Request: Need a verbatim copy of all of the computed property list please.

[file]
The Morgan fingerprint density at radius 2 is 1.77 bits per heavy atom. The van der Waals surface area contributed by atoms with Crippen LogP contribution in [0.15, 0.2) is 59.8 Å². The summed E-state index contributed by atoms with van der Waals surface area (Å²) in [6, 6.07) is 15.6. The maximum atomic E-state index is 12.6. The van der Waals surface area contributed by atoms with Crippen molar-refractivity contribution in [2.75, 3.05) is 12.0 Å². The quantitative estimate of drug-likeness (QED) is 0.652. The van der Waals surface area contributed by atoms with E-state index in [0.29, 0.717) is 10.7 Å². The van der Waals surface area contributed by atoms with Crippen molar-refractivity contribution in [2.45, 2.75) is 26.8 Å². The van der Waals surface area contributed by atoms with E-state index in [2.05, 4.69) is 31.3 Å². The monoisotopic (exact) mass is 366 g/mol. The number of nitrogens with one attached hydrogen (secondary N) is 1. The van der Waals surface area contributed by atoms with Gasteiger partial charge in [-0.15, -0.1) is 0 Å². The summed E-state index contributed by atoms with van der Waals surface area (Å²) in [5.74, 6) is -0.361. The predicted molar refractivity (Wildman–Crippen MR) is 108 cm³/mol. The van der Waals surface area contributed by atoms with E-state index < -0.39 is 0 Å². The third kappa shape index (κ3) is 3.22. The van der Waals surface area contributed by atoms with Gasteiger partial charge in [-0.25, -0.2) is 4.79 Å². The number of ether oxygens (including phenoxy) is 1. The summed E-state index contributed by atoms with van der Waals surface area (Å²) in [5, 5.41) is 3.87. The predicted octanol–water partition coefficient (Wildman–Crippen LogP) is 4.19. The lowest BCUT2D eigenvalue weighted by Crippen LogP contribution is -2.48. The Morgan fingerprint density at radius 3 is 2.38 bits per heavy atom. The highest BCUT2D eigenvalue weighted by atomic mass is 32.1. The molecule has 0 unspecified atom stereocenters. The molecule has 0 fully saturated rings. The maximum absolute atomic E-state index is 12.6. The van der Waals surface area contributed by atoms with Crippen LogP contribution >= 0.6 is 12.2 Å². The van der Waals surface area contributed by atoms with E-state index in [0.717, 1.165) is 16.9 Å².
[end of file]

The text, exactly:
The Morgan fingerprint density at radius 2 is 1.77 bits per heavy atom. The van der Waals surface area contributed by atoms with Crippen LogP contribution in [0.15, 0.2) is 59.8 Å². The summed E-state index contributed by atoms with van der Waals surface area (Å²) in [6, 6.07) is 15.6. The maximum atomic E-state index is 12.6. The van der Waals surface area contributed by atoms with Crippen molar-refractivity contribution in [2.75, 3.05) is 12.0 Å². The quantitative estimate of drug-likeness (QED) is 0.652. The van der Waals surface area contributed by atoms with E-state index in [0.29, 0.717) is 10.7 Å². The van der Waals surface area contributed by atoms with Crippen molar-refractivity contribution in [2.45, 2.75) is 26.8 Å². The van der Waals surface area contributed by atoms with E-state index in [2.05, 4.69) is 31.3 Å². The monoisotopic (exact) mass is 366 g/mol. The number of nitrogens with one attached hydrogen (secondary N) is 1. The van der Waals surface area contributed by atoms with Gasteiger partial charge in [-0.15, -0.1) is 0 Å². The summed E-state index contributed by atoms with van der Waals surface area (Å²) in [5.74, 6) is -0.361. The predicted molar refractivity (Wildman–Crippen MR) is 108 cm³/mol. The van der Waals surface area contributed by atoms with E-state index < -0.39 is 0 Å². The third kappa shape index (κ3) is 3.22. The van der Waals surface area contributed by atoms with Gasteiger partial charge in [-0.25, -0.2) is 4.79 Å². The number of ether oxygens (including phenoxy) is 1. The summed E-state index contributed by atoms with van der Waals surface area (Å²) in [5, 5.41) is 3.87. The predicted octanol–water partition coefficient (Wildman–Crippen LogP) is 4.19. The lowest BCUT2D eigenvalue weighted by Crippen LogP contribution is -2.48. The Morgan fingerprint density at radius 3 is 2.38 bits per heavy atom. The highest BCUT2D eigenvalue weighted by atomic mass is 32.1. The molecule has 0 unspecified atom stereocenters. The molecule has 0 fully saturated rings. The maximum absolute atomic E-state index is 12.6. The van der Waals surface area contributed by atoms with Crippen LogP contribution >= 0.6 is 12.2 Å². The van der Waals surface area contributed by atoms with E-state index in [0.717, 1.165) is 16.9 Å².